Is anything else connected to pin6 besides the LDR...like a delay pot?
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jghfslk

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Re: Pt2399 8 step sequencer
« Reply #10 on: July 11, 2018, 04:29:55 AM »
Yes. I left the delay pot connected.

jghfslk

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Re: Pt2399 8 step sequencer
« Reply #11 on: July 11, 2018, 01:24:07 PM »
I tried disconnecting the time out and only using the led and ldr to control the delay time. I still have the issue with limited range of usable control from the sliders on the sequencer.  The 8 step program has the ability to decrease the depth of the sliders but no matter which setting I tried nothing seemed to work great. 

madbean

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Re: Pt2399 8 step sequencer
« Reply #12 on: July 11, 2018, 03:32:47 PM »
The reason that's happening is because the dark resistance of the photocell is too high for the application here. The ideal resistance range should be very small - typically 1k through 50k (even smaller for more musical results). The photocell could have a dark resistance of 1M or even up to 10M. IOW, probably only 5% of that range is useful here and that's why you have such limited control.

EHX says the CV output range is 2v to 9v on its website. I'd take some voltage measurements on the CV and see if that's true (i.e. measure the voltage output versus slider position). It's possible you could modify it well enough to limit the minimum darkness of the LED driver in the LDR so it's limited to a more useful range.
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jghfslk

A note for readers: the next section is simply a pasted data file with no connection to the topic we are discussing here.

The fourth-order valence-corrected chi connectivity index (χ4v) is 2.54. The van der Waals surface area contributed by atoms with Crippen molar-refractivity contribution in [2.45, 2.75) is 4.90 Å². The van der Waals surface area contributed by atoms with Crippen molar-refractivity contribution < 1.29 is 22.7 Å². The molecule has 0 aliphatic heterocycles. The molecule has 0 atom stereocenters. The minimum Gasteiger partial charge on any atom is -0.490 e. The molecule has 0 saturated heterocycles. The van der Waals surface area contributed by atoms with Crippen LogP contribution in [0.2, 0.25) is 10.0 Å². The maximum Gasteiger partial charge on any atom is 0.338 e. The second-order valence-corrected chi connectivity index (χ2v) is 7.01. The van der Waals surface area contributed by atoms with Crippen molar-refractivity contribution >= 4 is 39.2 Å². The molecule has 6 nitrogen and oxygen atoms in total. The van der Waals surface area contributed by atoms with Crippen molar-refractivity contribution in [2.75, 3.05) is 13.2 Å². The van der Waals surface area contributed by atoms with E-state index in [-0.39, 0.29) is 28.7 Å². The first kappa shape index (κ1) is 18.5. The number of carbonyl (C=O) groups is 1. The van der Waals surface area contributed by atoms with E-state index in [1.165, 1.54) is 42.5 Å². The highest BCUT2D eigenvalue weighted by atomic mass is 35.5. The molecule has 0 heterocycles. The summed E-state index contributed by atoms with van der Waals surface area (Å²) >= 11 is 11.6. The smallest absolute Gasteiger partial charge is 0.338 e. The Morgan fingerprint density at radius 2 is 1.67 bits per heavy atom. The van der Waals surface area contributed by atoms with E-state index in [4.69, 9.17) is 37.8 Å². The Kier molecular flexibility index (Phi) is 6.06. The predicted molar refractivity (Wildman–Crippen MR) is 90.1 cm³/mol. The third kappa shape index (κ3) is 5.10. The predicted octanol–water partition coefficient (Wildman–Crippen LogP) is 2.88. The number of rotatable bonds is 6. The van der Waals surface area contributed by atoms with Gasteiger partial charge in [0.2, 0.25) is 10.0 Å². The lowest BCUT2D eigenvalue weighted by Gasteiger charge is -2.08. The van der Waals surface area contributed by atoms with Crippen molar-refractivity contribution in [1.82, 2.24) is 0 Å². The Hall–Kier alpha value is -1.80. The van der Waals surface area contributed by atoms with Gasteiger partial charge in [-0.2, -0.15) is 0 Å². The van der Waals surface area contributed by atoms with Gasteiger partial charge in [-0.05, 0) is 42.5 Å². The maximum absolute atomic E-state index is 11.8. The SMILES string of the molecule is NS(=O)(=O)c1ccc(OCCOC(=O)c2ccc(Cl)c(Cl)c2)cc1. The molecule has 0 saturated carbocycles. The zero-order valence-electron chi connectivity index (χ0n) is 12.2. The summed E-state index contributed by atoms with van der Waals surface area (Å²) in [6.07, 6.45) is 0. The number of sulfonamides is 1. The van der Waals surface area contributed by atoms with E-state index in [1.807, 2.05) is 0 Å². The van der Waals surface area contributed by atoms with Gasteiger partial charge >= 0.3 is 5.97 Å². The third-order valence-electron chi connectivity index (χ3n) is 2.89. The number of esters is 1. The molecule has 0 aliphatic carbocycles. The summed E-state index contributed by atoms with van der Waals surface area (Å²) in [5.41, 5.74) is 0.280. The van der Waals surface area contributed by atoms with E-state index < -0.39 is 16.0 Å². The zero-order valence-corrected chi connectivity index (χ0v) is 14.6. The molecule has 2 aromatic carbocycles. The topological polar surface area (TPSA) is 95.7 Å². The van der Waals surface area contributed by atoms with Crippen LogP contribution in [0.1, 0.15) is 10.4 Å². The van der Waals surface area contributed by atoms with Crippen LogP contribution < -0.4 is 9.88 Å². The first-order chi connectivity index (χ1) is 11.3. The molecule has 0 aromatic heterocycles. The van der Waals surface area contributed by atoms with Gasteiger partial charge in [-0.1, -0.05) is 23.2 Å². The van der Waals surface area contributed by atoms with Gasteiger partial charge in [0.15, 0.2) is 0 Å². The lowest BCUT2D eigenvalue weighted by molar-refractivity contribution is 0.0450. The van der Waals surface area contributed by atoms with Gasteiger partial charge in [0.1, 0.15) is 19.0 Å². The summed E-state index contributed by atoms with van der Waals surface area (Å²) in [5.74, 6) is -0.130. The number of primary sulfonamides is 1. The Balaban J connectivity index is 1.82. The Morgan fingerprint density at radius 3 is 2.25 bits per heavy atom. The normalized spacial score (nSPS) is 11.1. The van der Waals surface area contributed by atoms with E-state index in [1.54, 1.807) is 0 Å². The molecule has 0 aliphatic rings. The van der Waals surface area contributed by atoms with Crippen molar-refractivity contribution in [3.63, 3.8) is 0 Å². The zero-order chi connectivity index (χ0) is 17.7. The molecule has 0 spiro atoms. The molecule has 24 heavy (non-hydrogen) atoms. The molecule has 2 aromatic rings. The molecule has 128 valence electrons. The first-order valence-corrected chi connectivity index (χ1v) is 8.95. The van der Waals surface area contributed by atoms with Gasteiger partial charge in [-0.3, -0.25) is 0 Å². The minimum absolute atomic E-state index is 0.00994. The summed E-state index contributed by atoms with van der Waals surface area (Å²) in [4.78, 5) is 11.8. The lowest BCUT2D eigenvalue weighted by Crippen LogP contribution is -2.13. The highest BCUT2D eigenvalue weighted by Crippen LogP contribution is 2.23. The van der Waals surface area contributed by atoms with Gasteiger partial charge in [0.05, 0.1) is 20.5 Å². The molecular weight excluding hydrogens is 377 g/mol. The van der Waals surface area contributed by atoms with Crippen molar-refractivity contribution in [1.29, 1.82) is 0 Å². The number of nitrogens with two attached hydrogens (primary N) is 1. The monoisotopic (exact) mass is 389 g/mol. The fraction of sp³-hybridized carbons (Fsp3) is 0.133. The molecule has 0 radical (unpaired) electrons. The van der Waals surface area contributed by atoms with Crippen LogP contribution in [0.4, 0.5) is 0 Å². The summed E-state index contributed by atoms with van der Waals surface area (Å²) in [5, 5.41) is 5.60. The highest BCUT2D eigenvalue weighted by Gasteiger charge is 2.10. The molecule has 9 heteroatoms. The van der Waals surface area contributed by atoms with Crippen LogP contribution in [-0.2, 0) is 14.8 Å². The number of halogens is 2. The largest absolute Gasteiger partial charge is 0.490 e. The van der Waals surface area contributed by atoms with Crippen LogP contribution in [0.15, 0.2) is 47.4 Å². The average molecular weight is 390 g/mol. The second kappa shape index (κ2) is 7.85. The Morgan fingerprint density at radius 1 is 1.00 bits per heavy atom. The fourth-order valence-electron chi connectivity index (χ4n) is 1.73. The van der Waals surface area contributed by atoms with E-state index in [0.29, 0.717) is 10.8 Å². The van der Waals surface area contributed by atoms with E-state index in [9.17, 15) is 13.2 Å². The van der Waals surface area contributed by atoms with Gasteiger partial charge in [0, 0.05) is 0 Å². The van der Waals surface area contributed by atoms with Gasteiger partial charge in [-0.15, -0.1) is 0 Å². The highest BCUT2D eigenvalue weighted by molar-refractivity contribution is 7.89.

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Re: Pt2399 8 step sequencer
« Reply #13 on: July 11, 2018, 05:08:08 PM »
Thank you! It seems obvious once having it explained to me..
I measured the voltage between the tip and ring from the output of the sequencer and the max range I got was 0-5V.  If I set it to a smaller range the minimum voltage stays the same but max voltage is reduced.  I'm not sure how to modify it to have the LEDs minimum brightness brighter.  Would the easiest way be to add an additional voltage source to the LED so the minimum is something greater than 0V? Could that lead to additional problems or potentially damaging anything?
Regarding ldrs: do they typically have a relatively fast response time? For example if I want to change from a large resistance to a smaller one, will the ldr detect the light change quick enough to seem almost instantaneous?

madbean

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Re: Pt2399 8 step sequencer
« Reply #14 on: July 11, 2018, 05:51:41 PM »
The response time varies with the device part #. For example, a vactrol designed for a really fast response time is the VTL5C9 (I forget exactly what it is). The NSL-32 and H11F1 do as well, with the added bonus of ridiculously low on resistance (on the order of a few hundred Ohms).

What I would try first is this (schem below). This is the depth pot setup from the Tremulus Lune. With this your LED actually doesn't go dark (exactly what we want): as you turn it down the pulsing stops and it stays a constant brightness. You may have to modify some values here to make it work but it would be a good starting point. There are two places to try the photocell connection - across the delay pot and stopper resistor or just the stopper resistor. They'll produce different ranges so you'll have to see what works best for you. Again, this is guesswork at this point.